Just a quick Sunday night dinner. The pasta carbonara recipe I use originally came from Emeril Lagasse, and makes for a great meal with very little effort. I prefer to use fettucine, but we didn’t have any on hand. Plus, I had some leftover spinach in the fridge, so I sauteed it with the bacon and garlic. I keep meaning to get some guanciale from the cheese shop, but have yet to remember to do so when we’re actually there.
The skillet was still a little too warm when I added the eggs, so there were a few scrambled bits, but not too much. The spaghetti does not hold the sauce nearly as well as fettucine, so it was not quite as silky as one might like. But, since the alternative was Kraft Macaroni & Cheese, this was fine for a low-key dinner.
Another impromptu dinner for one. Some store-bought potato gnocchi tossed in butter with some chopped sage, chopped garlic, and a little grated Parmesan on top. I managed to forget to save a little pasta water when I drained the gnocchi, because I wasn’t paying attention, and I think it would have made things a little saucier, but it was still plenty tasty. My wife grew a planter of fresh herbs this summer, and though we are late into December, there was still some sage growing. so I used some of that.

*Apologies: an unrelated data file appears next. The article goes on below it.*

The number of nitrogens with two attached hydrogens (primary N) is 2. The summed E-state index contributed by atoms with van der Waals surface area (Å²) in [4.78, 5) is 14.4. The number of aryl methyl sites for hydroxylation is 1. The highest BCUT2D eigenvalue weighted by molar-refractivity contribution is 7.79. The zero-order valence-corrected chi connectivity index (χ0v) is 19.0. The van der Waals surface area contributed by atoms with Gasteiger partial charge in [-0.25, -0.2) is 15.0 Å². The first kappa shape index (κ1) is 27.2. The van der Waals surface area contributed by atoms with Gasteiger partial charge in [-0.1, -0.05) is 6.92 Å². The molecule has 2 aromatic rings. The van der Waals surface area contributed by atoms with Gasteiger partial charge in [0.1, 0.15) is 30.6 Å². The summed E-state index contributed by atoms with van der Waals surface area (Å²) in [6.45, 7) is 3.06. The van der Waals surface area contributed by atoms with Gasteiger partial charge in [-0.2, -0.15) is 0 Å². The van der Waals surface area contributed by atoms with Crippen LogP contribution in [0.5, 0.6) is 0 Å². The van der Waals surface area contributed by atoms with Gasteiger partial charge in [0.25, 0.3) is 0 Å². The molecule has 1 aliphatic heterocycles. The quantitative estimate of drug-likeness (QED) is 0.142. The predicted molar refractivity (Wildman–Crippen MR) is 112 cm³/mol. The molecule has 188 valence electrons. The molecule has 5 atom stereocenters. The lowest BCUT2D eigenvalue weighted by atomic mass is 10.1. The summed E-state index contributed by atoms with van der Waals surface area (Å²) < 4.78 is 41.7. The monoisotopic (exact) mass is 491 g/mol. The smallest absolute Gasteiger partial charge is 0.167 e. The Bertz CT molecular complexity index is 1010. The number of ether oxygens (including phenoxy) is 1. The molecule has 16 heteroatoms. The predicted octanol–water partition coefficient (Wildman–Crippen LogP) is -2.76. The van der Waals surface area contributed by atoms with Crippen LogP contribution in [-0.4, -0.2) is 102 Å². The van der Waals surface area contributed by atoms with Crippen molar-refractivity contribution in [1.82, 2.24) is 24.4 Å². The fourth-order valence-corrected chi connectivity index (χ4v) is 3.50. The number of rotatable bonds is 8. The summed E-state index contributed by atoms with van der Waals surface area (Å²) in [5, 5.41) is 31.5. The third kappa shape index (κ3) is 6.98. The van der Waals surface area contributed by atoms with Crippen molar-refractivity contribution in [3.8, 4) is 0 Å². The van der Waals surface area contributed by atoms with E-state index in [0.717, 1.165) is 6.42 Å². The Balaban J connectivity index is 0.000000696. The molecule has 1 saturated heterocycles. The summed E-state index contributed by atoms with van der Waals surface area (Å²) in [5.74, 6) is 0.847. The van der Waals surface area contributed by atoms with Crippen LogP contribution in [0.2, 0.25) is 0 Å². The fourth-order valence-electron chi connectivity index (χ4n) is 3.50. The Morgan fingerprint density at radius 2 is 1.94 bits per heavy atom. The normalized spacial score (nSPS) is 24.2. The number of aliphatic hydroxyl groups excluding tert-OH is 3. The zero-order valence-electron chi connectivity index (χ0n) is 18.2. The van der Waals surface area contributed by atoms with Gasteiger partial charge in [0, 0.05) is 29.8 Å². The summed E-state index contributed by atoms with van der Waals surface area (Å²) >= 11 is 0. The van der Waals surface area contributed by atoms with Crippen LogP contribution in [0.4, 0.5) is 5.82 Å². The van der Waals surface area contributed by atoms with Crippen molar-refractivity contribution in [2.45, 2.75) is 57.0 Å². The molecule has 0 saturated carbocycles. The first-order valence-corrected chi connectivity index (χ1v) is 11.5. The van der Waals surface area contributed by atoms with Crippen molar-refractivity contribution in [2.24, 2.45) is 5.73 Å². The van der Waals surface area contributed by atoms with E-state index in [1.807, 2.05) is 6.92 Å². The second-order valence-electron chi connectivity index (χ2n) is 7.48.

I’ve only ever made gnocchi from scratch once, when I was in cooking school. We even used the little ridged board so they would come out with the traditional shape. But that’s optional, and it’s perfectly acceptable to just make little pillow-shaped ones with a knife, I’ve just never gotten around to it. These were perfectly acceptable as is, and it seems like other than bragging rights, there’s no compelling reason to make them from scratch.
I have really scaled back my cooking over the last 6-8 months because my evening commute sometimes doesn’t get me home until 6:30, and because once I did get home, I was often too tired to be bothered. Moreover, withour daughter away at college, cooking for two, when one of those people is a fussy eater, felt like a chore. Nevertheless, I do cook dinner one or two nights a week, as time, energy level and interest permit.
This was an improvised meal I made just for myself, because my wife wasn’t hungry. There was a little bucatini in the cupboard from another easy meal we like (the famous TikTok Feta and Tomato Pasta), and several cans of tuna. I made a basic white sauce and added a can of tuna (drained) to that, then combined it with the pasta and about 1/3 cup of the pasta cooking water. I threw in some capers to add a little acidity, then some grated Parmesan on top.
I learned the pasta water trick from watching Lidia Bastianich’s cooking shows. It works for just about any kind of sauce you have, helping it coat the pasta better and enriching the mouthfeel of the sauce.
Bucatini is a fun pasta, and great with a creamy sauce like this, but I think this would work with shells, orichiette, or even elbow macaroni. The bucatini made it feel a little more elevated and a little less like tuna noodle casserole.